# Category Archives: Precalculus

## 0.9 Repeating

I got to teach one of my favorite lessons in a Precalculus class this week, which I developed several years ago from a paper by Thomas Osler, Fun with 0.999…

We started with a Quick Poll. Students could select as many or as few choices as they wanted. I shared their responses separated and grouped together.  In the first class, one student selected all three choices.

In the second class, 5 students selected all three choices. I set the timer for a few minutes and asked students to think individually about how they could argue their selection(s).

I walked around and listened. These are the conversations I heard:

A: 1/3 is 0.3 repeating. 2/3 is 0.6 repeating. If we add 1/3 and 2/3, we get 1. If we add 0.3 repeating and 0.6 repeating, we get 0.9 repeating.

B: 1/9 is 0.1 repeating. If we multiply 1/9 by 1, we get 1. If we multiply 0.1 repeating by 9, we get 0.9 repeating.

C: 1/3 is 0.3 repeating. If we add 1/3 three times, we get 1. If we add 0.3 repeating three times, we get 0.9 repeating.

D: If x=0.9 repeating, then 10x=9.9 repeating. (It was clear that a few students had seen Vi Hart talk about 0.9 repeating. Even so, this was all they had for now.)

E: I think this is like Zeno’s Paradox. To walk across the room, you have to walk halfway, and halfway again, and halfway again.

This was the perfect opportunity to deliberately sequence the students’ thinking and let them make connections between their arguments (5 Practices style). With which conversation would you start?

We started with argument C. More than one person shook their head in disbelief, even though they agreed that the argument was convincing. Next we moved to argument A, which was very similar to argument C. Next we moved to argument B. I had a few suggestions of what to do, based on the article from the AMATYC Review. We went to one of those next that the students hadn’t thought of: If x=0.9 repeating, what happens when you divide the equation by 3? A student shared their work differently in each class, showing that x=1. We moved next to argument D. Again, students shared their thinking differently in each class.  No one thought about Zeno’s Paradox in the first class. So I asked them how we could express 0.9 repeating as a sum. And then I sent a Quick Poll to collect their responses.    In the second class, I asked the students with argument E to share their thoughts. They got at the infinite sum idea, so without decomposing 0.9 repeating as a class, I sent the Quick Poll. Lots of students came up with a sum that equaled 1. Only one of those was clearly 0.9+0.99 +0.999+…

(I didn’t show them the responses equal to 1 in green when I showed them their results.)    So we practiced look for and make use of structure together. How can we decompose 0.9 repeating into a sum?

I sent the poll again. We concluded the lesson by polling the first question again. In the first class, 4 additional students believed only that 0.9 repeating = 1 at the end.  In the second class the number of students selecting only choice A changed from 6 to 13.  Our #AskDontTell journey continues, one lesson at a time …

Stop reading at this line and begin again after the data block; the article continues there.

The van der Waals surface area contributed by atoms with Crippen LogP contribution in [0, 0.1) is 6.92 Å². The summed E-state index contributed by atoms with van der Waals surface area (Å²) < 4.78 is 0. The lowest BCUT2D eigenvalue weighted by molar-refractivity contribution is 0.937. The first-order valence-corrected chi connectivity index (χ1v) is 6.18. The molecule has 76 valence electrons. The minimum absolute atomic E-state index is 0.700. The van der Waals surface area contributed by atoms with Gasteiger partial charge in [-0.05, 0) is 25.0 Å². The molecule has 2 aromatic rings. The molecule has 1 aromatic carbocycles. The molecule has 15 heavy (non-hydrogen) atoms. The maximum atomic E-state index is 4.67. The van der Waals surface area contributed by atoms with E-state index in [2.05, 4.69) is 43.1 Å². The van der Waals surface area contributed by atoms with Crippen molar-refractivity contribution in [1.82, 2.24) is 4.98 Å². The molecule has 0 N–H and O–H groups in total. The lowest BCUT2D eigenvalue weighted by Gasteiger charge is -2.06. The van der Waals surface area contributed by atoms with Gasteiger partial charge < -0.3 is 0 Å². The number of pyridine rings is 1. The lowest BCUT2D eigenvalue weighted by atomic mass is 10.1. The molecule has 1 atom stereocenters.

Posted by on May 2, 2015 in Precalculus

## Odd Functions

The students in a class that meets in my room were working on a few problems at the beginning of their class period. I overhead one tell the other that an odd function goes through the origin. I suggested to the teacher that she might try sending a True/False question to start the class discussion for the day: An odd function must go through the origin.

And so she did.

And the results were the following. (Note that the teacher deselected “Show Correct Answer” before she displayed the results for the class.) There was a lot of talk about an odd function having a graph with symmetry about the origin. It took a long time for someone to find a counterexample to the statement. They were in the family of polynomials – and rightly so, the name of their unit was Polynomials. I kept waiting for someone to go back to their trigonometric functions. But they didn’t. Finally someone asked about f(x)=1/x. A hyperbola. That doesn’t go through the origin. But that is an odd function. How do we know? We can show that –f(-x)=f(x), and the graph is symmetric about the origin. What type of odd functions must go through the origin? Will every polynomial odd function go through the origin?

And a possible variation: How would the conversation have played out if the teacher had shown the correct answer and told students to determine an odd function that doesn’t go through the origin?

And so the journey continues, searching for questions that push students’ thinking and probe for misconceptions. And every once in a while, we find one that we need to share with others.

CCSS-M F-BF.B.3:

Identify the effect on the graph of replacing f(x) by f(x)+k, kf(x), f(kx), and f(x+k) for specific values of k (both positive and negative); find the value of given the graphs. Experiment with cases and illustrate an explanation of the effects on the graph using technology. Include recognizing even and odd functions from their graphs and algebraic expressions for them.